Content builds a bridge and educates.
Your prospects and customers appreciate this kind of thing, and you hope to get leads and sales as a result.
Evaluating your content’s performance is a little trickier than it may seem, though.
We use HubSpot because it does an exceptional job of connecting the dots and allowing us full visibility into what’s working and how individual contacts are exposed to us.
Even with HubSpot in place, there must be conscious decisions made about how to attribute your content to subscribers, leads, and customers.
Marketing attribution modeling is the process of determining which and how many channels a customer was exposed to before their conversion event. The mess comes in when trying to assemble data from multiple touch points and channels into a cohesive report.
It’s also easy to report on the wrong things – especially when there are gaps in the data.
But sorting through the mess is worth it because attribution models can help you truly understand your conversion funnel and customer journey.
Marketing Attribution Modeling
The best place to start with marketing attribution modeling is to know the major types of marketing attribution models and when it’s appropriate to use them.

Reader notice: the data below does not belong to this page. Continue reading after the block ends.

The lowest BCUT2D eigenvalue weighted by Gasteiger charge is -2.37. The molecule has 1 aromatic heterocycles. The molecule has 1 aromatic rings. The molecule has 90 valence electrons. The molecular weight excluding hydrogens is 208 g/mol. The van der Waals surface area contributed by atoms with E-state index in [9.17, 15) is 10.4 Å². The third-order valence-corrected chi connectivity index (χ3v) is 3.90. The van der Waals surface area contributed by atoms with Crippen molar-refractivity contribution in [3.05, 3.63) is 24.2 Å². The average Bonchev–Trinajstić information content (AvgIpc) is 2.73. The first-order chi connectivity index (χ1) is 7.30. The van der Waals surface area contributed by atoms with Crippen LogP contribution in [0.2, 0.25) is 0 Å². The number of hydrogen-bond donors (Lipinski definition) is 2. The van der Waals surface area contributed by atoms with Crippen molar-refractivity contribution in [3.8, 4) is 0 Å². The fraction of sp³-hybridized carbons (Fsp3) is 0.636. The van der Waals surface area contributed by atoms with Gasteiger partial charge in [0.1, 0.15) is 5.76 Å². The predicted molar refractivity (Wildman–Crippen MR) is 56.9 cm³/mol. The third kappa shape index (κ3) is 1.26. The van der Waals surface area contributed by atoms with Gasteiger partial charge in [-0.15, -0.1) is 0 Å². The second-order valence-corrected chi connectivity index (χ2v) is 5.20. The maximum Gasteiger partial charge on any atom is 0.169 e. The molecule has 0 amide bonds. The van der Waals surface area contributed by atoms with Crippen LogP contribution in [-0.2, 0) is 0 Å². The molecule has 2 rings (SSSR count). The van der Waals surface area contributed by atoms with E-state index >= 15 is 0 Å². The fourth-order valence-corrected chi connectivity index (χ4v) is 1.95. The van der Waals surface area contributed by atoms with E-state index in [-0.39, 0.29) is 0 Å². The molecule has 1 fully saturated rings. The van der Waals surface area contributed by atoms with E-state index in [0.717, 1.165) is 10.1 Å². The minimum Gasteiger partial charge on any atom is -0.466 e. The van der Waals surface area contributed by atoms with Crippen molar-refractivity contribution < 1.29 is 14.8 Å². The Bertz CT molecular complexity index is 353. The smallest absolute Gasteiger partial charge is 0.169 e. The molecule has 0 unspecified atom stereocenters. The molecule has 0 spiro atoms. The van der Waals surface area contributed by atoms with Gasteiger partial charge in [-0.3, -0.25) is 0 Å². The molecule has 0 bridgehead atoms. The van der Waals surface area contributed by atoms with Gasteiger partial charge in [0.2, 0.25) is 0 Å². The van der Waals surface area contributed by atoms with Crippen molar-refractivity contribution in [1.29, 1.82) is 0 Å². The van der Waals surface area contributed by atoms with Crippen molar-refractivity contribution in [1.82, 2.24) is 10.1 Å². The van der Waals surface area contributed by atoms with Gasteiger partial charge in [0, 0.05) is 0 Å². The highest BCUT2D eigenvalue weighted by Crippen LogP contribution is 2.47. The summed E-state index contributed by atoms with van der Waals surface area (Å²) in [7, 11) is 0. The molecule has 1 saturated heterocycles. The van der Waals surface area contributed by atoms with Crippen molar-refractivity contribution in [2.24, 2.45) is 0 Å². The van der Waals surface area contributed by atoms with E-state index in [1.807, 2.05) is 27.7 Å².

These are the attribution models found in Google Analytics, one of the most widely-used analytics platforms. Most of these models can also be found in HubSpot, but more on that later.
The last touchpoint gets 100% of the sale.
Last Interaction is good for measuring which channels result directly in a sale – but all other touch points leading up to the sale are not considered.
A great use case is figuring out which channels are at the bottom of your sales funnel. Even if you think you know your funnel, this attribution model can challenge your assumptions and reveal what is truly driving conversions.
Last Non-Direct Click
This ignores any sales resulting from Direct traffic and instead attributes it to the channel that was clicked-through immediately before the conversion event.
This model devalues the Direct channel by design, which can make it easier to understand which channels result in direct visits but harder to assess the true value of your Direct traffic.
You can use this attribution model to see which channels that refer traffic to your website result in conversions. It’s great for knowing where to invest your time and money offsite.